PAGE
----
The Locust Point Bar Crawl

Two new bars are a mixed bag in a sleepy South Baltimore neighborhood

  • Five Points Tavern, which replaced Aloha Tokyo in Locust Point.
Five Points Tavern, which replaced Aloha Tokyo in Locust Point. (COLBY WARE, BALTIMORE SUN )
February 24, 2011|By Erik Maza, The Baltimore Sun

Locust Point was sleepy last Friday night, mostly.

Few cars zoomed down Fort Avenue. The sidewalks were empty. The brightest neon sign on the peninsula didn't come from a bar but from the Domino Sugars factory.

Music emanated from some bars, but the only noise came from three of us in our 20s walking down the pockmarked sidewalks, past a McDonald's, a strip mall, some warehouses, on a bar crawl in the neighborhood.

Locust Point's bar scene got two additions recently — Barracudas and 5 Points — that suggest an infusion of much-needed new blood. For some time, thanks to buzzy developments— McHenry Row, Silo Point — the neighborhood, one of the city's most historic, has been tapped, perhaps too casually, as the next Canton.

Those hopes come and go. The new bars won't do much to raise expectations. They aim to cater to the residents here, and succeed at doing just that.

Our bar crawl through Locust Point started at the neighborhood's edge: Sly Fox Pub, its entrance announced by another neon sign, its namesake fox in glowing orange-red.

The pub is spacious enough that it has room for a bar, a small dance floor, a few dozen high-top tables and a DJ booth, manned Friday by a guy in his early 40s sporting a buzz cut and an earring.

From his snazzy Acer computer, he played soon-to-be bar mitzvah classics — "DJ Got Us Fallin' in Love," LMFAO's "Shots" — and took requests from several women in their late 20s celebrating their friend Susie's birthday.

Though it's just your average young professional hangout, a good spot for a bachelorette party, The Fox is helped along by its sturdy menu.

It has 10 draft lines — including Heavy Seas and Flying Dog — and a long list of bottled beers, which includes the alcohol content but not the price. A glass of a Troegs Imperial Amber Ale cost $7.

It was the most crowded bar I went to all night.

As I was leaving, the DJ screamed over Prince's "Sexy M.F." that "it might be Susie's birthday but she's not stumbling yet."

5 Points Tavern is a long, undisturbed walk down Fort Avenue. Its owners — John Householder, Tom Pomroy and other partners — are also behind the long-running Captain Larry's, which gives this place some instant credibility in the neighborhood and also explains why it's so smoothly run.

The bar is decorated in an uncluttered manner, almost monastically so in comparison with Sly Fox. There are a few photographs of the area on the exposed brick walls, but not much else. Householder said they didn't much alter the decor left by the last tenant, karaoke bar Aloha Tokyo.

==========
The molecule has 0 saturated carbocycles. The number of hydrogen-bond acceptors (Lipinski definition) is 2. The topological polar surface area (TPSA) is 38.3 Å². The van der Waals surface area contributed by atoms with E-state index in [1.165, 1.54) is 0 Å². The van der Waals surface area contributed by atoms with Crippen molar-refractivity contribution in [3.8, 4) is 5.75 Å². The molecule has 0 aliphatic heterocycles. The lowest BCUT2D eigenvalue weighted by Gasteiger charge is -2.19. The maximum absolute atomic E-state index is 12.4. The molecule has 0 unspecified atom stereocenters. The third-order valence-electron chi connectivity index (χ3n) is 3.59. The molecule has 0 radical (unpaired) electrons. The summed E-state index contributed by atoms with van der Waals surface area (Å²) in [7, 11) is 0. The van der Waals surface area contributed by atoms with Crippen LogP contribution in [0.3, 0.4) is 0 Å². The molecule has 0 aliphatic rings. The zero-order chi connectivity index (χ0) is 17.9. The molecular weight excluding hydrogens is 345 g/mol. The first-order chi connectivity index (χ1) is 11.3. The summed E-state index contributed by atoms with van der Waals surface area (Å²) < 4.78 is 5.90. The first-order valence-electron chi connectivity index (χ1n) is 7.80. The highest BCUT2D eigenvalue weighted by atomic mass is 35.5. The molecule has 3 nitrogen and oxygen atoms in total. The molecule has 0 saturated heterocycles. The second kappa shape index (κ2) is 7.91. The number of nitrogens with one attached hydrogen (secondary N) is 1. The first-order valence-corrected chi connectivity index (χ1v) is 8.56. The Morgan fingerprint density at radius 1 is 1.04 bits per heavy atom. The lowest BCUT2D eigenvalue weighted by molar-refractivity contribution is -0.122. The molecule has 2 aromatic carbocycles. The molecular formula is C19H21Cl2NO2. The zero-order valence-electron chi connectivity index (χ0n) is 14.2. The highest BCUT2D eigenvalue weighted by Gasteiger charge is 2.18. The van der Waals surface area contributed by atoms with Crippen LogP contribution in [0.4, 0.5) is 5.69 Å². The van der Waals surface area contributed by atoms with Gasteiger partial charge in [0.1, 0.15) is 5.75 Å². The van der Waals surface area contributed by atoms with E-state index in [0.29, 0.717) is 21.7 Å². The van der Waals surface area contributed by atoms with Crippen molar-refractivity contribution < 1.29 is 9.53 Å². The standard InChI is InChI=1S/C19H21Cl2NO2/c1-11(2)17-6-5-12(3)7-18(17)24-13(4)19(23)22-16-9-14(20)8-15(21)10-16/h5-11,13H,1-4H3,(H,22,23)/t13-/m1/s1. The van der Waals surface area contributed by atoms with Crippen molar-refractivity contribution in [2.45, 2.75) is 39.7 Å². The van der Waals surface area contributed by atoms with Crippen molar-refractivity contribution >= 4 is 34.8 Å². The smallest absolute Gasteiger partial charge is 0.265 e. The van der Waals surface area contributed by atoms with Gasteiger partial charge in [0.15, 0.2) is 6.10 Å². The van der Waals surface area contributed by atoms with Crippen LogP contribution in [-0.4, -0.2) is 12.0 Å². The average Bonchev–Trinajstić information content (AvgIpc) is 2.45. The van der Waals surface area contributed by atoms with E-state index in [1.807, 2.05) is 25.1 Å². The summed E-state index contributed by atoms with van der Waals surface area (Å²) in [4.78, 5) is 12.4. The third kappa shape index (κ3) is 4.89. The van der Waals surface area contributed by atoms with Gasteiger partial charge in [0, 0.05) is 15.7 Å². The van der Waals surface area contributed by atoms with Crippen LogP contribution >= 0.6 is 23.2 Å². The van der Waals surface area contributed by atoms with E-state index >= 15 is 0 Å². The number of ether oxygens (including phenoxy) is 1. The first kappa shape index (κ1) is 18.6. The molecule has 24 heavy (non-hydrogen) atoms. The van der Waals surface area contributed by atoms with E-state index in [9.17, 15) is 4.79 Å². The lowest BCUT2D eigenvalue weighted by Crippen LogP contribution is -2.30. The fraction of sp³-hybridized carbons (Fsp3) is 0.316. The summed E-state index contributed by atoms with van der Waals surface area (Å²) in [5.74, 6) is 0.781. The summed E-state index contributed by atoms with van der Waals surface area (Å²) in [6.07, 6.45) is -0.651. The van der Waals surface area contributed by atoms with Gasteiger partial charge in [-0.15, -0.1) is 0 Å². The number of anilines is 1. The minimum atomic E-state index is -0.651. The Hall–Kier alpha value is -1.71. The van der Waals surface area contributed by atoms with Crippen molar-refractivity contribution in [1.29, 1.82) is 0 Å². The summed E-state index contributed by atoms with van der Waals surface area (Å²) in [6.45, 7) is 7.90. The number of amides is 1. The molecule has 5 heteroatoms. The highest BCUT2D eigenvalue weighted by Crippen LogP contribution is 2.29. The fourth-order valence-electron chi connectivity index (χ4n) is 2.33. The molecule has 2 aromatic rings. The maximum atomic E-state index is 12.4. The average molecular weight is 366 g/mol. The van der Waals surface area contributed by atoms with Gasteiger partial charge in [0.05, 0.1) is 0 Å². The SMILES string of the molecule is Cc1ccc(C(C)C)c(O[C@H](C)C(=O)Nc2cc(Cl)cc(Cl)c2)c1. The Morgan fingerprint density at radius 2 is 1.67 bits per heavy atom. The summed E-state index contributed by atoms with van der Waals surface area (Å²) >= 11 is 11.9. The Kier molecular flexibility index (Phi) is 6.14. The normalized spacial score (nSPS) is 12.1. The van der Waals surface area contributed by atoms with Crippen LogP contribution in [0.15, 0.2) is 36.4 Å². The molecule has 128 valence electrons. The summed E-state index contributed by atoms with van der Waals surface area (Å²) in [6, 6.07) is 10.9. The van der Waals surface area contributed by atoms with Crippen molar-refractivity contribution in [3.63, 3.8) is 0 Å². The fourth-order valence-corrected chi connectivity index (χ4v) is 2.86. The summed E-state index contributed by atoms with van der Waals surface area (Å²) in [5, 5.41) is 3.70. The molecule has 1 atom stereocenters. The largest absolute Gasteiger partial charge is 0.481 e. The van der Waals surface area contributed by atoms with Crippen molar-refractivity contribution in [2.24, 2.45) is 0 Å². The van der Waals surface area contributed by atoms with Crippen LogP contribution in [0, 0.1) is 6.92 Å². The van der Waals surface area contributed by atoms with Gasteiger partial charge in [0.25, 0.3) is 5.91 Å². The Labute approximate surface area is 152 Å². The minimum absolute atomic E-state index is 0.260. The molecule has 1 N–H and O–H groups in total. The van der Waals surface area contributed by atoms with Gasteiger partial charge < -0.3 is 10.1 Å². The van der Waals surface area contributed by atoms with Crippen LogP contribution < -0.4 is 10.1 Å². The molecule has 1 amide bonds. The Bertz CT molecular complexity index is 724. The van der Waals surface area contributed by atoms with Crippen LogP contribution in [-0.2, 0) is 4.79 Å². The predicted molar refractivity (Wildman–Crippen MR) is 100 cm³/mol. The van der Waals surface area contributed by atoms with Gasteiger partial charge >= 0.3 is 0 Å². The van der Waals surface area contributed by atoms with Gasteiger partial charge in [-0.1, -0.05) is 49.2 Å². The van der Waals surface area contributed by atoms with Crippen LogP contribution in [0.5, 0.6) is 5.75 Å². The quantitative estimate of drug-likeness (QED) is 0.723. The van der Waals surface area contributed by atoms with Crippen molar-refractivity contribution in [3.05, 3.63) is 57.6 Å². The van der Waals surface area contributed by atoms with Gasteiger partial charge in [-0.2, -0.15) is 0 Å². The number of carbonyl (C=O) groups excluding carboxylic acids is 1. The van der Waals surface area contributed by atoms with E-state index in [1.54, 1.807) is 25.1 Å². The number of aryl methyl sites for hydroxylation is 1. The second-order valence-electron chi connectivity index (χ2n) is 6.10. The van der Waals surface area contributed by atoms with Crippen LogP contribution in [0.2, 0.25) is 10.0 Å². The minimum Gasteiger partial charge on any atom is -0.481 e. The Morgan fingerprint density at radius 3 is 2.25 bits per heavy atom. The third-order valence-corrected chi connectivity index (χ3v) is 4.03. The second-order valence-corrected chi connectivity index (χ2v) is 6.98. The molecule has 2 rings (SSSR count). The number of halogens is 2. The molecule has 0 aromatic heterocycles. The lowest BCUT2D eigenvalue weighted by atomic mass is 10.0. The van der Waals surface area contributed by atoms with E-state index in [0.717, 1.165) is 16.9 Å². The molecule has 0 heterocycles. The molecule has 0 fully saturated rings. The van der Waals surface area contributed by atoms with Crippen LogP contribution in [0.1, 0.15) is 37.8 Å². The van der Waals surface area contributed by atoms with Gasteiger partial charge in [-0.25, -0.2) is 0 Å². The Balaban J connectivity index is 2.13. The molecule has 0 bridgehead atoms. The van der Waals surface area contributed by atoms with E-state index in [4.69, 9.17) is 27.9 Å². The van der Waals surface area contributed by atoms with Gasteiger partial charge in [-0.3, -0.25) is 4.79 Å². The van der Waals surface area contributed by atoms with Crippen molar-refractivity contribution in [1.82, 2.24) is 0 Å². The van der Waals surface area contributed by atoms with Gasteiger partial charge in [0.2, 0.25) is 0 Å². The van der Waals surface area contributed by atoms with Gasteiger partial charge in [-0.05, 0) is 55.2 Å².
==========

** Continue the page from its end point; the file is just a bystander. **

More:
Neighbors will appreciate it as a quiet corner bar; that night it was patronized by a few guys and women in their 30s who seemed to have just gotten off work. It's not ostentatious, and it doesn't have a lot of gear — there is nothing on tap — it's just comfortable.

Prices for bottled beers are between $3 and $4.50; a Flying Dog Hefeweizen is $4.

The owners, who opened the bar in November, say there's not a lot of nightlife here; Pomroy calls it "an emerging market." But they see potential in swanky condos like Silo Point and, across from them, the mixed-use McHenry Row.

Barracudas Tavern might be betting on that new development too. The bar, which opened about the same time as 5 Points and is just a minute's walk away, is the Buckcherry to that bar's Creedence Clearwater Revival.

It's loudly decorated, with stuffed sea creatures hanging everywhere inside. (Unfortunately, there's also a big, bosomy novelty mermaid hanging above one of the entrances outside — not the kind of message you want to send out to potential female clients.)

The bar's narrow hall, which ends in a five-table dining area, was packed.

At about 10:30 p.m., a fight almost broke out between a couple of young men; I didn't overhear the reason but chances are it wasn't over the virtues of taxidermy. There were also no taps here, but prices were cheap: $4.50 for three Bohs; a 20-ounce glass of rum punch for $7.50.

The bartenders were casual and quick, but the restless crowd and the loud music — Usher, again — made me want to go back to the relative peace of 5 Points, or at least the better bars in the area, like J. Patrick's or Down the Hatch.

I just left disappointed. And like Susie, I was not stumbling.

If you go

The Sly Fox Pub is at 823 E. Fort Ave. Call 410-637-3699 or go to

5 Points Tavern is at 1120 E. Fort Ave. Call 410-752-0200.

Barracudas Tavern is at 1230 E. Fort Ave. Call 410-685-2832 or go to

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